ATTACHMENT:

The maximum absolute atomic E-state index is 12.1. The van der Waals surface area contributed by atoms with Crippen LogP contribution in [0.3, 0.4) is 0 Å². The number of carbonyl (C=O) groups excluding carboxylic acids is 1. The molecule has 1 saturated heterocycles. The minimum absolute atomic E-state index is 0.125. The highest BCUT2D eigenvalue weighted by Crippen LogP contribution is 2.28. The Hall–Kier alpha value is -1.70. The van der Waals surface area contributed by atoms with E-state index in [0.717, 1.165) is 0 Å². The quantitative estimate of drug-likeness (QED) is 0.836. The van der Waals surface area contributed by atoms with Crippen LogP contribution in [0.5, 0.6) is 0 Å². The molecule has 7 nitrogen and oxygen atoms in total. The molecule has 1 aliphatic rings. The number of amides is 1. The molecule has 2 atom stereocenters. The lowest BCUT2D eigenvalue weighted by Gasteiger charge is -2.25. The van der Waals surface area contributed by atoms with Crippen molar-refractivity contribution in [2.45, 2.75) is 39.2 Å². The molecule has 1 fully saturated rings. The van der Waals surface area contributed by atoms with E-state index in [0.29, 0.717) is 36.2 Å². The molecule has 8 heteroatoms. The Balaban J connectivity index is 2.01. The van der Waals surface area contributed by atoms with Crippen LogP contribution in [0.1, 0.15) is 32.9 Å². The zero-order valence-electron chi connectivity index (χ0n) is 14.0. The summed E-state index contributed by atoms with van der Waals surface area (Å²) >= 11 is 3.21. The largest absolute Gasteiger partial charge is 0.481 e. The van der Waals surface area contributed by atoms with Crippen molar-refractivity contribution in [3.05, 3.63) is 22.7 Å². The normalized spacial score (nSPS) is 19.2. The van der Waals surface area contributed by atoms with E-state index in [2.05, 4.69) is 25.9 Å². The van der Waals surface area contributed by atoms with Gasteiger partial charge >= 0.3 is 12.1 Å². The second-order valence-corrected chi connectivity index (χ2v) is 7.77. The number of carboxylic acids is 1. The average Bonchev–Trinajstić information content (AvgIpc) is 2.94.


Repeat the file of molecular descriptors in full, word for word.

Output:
The maximum absolute atomic E-state index is 12.1. The van der Waals surface area contributed by atoms with Crippen LogP contribution in [0.3, 0.4) is 0 Å². The number of carbonyl (C=O) groups excluding carboxylic acids is 1. The molecule has 1 saturated heterocycles. The minimum absolute atomic E-state index is 0.125. The highest BCUT2D eigenvalue weighted by Crippen LogP contribution is 2.28. The Hall–Kier alpha value is -1.70. The van der Waals surface area contributed by atoms with E-state index in [0.717, 1.165) is 0 Å². The quantitative estimate of drug-likeness (QED) is 0.836. The van der Waals surface area contributed by atoms with Crippen LogP contribution in [0.5, 0.6) is 0 Å². The molecule has 7 nitrogen and oxygen atoms in total. The molecule has 1 aliphatic rings. The number of amides is 1. The molecule has 2 atom stereocenters. The lowest BCUT2D eigenvalue weighted by Gasteiger charge is -2.25. The van der Waals surface area contributed by atoms with Crippen molar-refractivity contribution in [2.45, 2.75) is 39.2 Å². The molecule has 1 fully saturated rings. The van der Waals surface area contributed by atoms with E-state index in [0.29, 0.717) is 36.2 Å². The molecule has 8 heteroatoms. The Balaban J connectivity index is 2.01. The van der Waals surface area contributed by atoms with Crippen LogP contribution in [0.1, 0.15) is 32.9 Å². The zero-order valence-electron chi connectivity index (χ0n) is 14.0. The summed E-state index contributed by atoms with van der Waals surface area (Å²) >= 11 is 3.21. The largest absolute Gasteiger partial charge is 0.481 e. The van der Waals surface area contributed by atoms with Crippen molar-refractivity contribution in [3.05, 3.63) is 22.7 Å². The normalized spacial score (nSPS) is 19.2. The van der Waals surface area contributed by atoms with E-state index in [2.05, 4.69) is 25.9 Å². The van der Waals surface area contributed by atoms with Gasteiger partial charge >= 0.3 is 12.1 Å². The second-order valence-corrected chi connectivity index (χ2v) is 7.77. The number of carboxylic acids is 1. The average Bonchev–Trinajstić information content (AvgIpc) is 2.94.